Adopted on June 1, 1941.
No. 1 of the Acts of 1941 established the Hermit Thrush as the official State Bird, effective June 1, 1941. Attaining this status was not, however, an easy flight for Catharus guttatus. Among other things, it was not considered a true Vermonter because, unlike the blue jay or crow (which were favored by some legislators), the Hermit Thrush leaves Vermont during the winter in its southward migration. The record is not clear, but this bird was selected to represent Vermont, among other things, because it has a distinctive sweet call, and because it is found in all of Vermont's 14 counties. The bird's usual habitat is the ground and low branches of shrubs and trees in woodland areas.
From Office of the Secretary of State, Vermont Legislative Directory and State Manual, Biennial Session, 1993-1994, p. 12.
- Length: 6 inches
- Eastern United States have olive-brown upperparts-gray-brown in western birds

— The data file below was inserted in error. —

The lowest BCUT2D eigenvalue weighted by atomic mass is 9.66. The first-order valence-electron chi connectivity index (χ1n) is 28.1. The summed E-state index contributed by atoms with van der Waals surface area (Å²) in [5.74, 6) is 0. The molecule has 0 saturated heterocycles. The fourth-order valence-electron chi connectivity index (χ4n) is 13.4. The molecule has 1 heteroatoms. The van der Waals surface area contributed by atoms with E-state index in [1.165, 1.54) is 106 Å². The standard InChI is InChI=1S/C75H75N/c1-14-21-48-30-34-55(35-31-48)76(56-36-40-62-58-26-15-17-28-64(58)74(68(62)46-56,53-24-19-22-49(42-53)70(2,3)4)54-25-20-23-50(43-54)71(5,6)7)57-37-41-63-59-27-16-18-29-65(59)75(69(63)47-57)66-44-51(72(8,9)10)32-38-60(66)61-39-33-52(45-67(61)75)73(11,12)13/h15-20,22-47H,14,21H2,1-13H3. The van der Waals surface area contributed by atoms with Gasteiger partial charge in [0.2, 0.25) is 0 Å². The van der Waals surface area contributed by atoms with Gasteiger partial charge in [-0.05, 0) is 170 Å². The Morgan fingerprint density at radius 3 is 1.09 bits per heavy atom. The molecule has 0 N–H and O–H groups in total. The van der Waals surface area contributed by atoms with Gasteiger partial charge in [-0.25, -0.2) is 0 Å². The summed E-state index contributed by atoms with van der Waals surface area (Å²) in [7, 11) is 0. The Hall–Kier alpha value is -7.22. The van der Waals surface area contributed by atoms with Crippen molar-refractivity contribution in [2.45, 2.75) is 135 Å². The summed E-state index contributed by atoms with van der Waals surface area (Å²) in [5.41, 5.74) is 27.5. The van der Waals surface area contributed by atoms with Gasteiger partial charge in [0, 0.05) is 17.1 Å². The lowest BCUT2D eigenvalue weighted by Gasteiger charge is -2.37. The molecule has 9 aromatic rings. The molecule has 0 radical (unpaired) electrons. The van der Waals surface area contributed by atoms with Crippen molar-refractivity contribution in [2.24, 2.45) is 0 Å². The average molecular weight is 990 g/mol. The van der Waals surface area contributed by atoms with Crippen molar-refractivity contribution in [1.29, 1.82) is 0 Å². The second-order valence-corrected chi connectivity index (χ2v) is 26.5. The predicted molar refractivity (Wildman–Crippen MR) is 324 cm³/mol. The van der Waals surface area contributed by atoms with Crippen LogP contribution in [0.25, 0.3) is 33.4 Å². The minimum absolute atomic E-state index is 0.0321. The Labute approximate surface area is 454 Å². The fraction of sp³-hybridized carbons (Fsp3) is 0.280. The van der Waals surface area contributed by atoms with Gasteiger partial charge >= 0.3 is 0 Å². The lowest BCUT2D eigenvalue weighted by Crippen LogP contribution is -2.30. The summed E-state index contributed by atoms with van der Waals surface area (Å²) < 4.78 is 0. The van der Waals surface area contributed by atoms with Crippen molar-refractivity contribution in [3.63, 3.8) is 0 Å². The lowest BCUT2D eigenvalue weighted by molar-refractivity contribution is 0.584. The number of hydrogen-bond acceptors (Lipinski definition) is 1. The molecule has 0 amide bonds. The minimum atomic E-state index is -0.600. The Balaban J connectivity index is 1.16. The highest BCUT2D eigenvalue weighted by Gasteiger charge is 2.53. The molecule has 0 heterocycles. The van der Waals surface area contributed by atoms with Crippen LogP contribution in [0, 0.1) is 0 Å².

- White eye ring
- Dark spots on breast
- Underparts white with brownish to grayish flanks
- Pink legs
- Thin bill with pale base to lower mandible
- Sexes similar
- Often forages on forest floor
- Distinctive song
- Only brown-backed thrush to regularly winter in the United States
- Migrates earlier in Spring and later in Fall than similar-looking thrushes
||Animalia -- animals|
||Chordata -- chordates|
||Vertebrata -- vertebrates|
||Aves -- birds|
||Passeriformes -- perching birds|
||Muscicapidae -- old world flycatchers|
||Catharus Bonaparte, 1850 -- verrys|
||Catharus guttatus (Pallas, 1811) -- hermit thrush, Zorzal cola rufa|
||Catharus guttatus guttatus (Pallas, 1811)|